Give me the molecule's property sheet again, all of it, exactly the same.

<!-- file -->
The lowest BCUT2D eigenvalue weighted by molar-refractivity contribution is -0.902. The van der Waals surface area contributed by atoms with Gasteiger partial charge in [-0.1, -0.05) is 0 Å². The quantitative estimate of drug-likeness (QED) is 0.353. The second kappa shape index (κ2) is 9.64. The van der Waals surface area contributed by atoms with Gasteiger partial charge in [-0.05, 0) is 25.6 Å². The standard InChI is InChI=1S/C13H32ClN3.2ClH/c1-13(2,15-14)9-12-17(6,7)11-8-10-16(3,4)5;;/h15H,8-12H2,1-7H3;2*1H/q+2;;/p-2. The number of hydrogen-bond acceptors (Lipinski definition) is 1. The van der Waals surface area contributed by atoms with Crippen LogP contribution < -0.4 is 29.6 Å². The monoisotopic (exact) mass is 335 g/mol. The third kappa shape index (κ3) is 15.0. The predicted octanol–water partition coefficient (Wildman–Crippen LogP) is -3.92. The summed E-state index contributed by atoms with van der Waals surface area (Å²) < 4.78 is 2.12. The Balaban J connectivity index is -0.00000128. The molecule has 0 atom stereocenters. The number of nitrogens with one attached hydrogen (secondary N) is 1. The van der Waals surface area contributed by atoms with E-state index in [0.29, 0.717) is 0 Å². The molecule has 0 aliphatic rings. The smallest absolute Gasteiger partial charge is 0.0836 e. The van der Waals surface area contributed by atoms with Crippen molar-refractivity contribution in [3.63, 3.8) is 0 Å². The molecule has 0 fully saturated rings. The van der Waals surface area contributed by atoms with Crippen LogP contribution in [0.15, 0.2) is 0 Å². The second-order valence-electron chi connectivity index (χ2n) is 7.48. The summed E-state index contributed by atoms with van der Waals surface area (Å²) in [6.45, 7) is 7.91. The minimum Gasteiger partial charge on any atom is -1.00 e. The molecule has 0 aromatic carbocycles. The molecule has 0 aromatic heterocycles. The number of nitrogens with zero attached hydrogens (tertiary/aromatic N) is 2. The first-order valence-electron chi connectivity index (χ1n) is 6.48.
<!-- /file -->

The lowest BCUT2D eigenvalue weighted by molar-refractivity contribution is -0.902. The van der Waals surface area contributed by atoms with Gasteiger partial charge in [-0.1, -0.05) is 0 Å². The quantitative estimate of drug-likeness (QED) is 0.353. The second kappa shape index (κ2) is 9.64. The van der Waals surface area contributed by atoms with Gasteiger partial charge in [-0.05, 0) is 25.6 Å². The standard InChI is InChI=1S/C13H32ClN3.2ClH/c1-13(2,15-14)9-12-17(6,7)11-8-10-16(3,4)5;;/h15H,8-12H2,1-7H3;2*1H/q+2;;/p-2. The number of hydrogen-bond acceptors (Lipinski definition) is 1. The van der Waals surface area contributed by atoms with Crippen LogP contribution < -0.4 is 29.6 Å². The monoisotopic (exact) mass is 335 g/mol. The third kappa shape index (κ3) is 15.0. The predicted octanol–water partition coefficient (Wildman–Crippen LogP) is -3.92. The summed E-state index contributed by atoms with van der Waals surface area (Å²) < 4.78 is 2.12. The Balaban J connectivity index is -0.00000128. The molecule has 0 atom stereocenters. The number of nitrogens with one attached hydrogen (secondary N) is 1. The van der Waals surface area contributed by atoms with E-state index in [0.29, 0.717) is 0 Å². The molecule has 0 aliphatic rings. The smallest absolute Gasteiger partial charge is 0.0836 e. The van der Waals surface area contributed by atoms with Crippen molar-refractivity contribution in [3.63, 3.8) is 0 Å². The molecule has 0 fully saturated rings. The van der Waals surface area contributed by atoms with Crippen LogP contribution in [0.15, 0.2) is 0 Å². The second-order valence-electron chi connectivity index (χ2n) is 7.48. The summed E-state index contributed by atoms with van der Waals surface area (Å²) in [6.45, 7) is 7.91. The minimum Gasteiger partial charge on any atom is -1.00 e. The molecule has 0 aromatic carbocycles. The molecule has 0 aromatic heterocycles. The number of nitrogens with zero attached hydrogens (tertiary/aromatic N) is 2. The first-order valence-electron chi connectivity index (χ1n) is 6.48.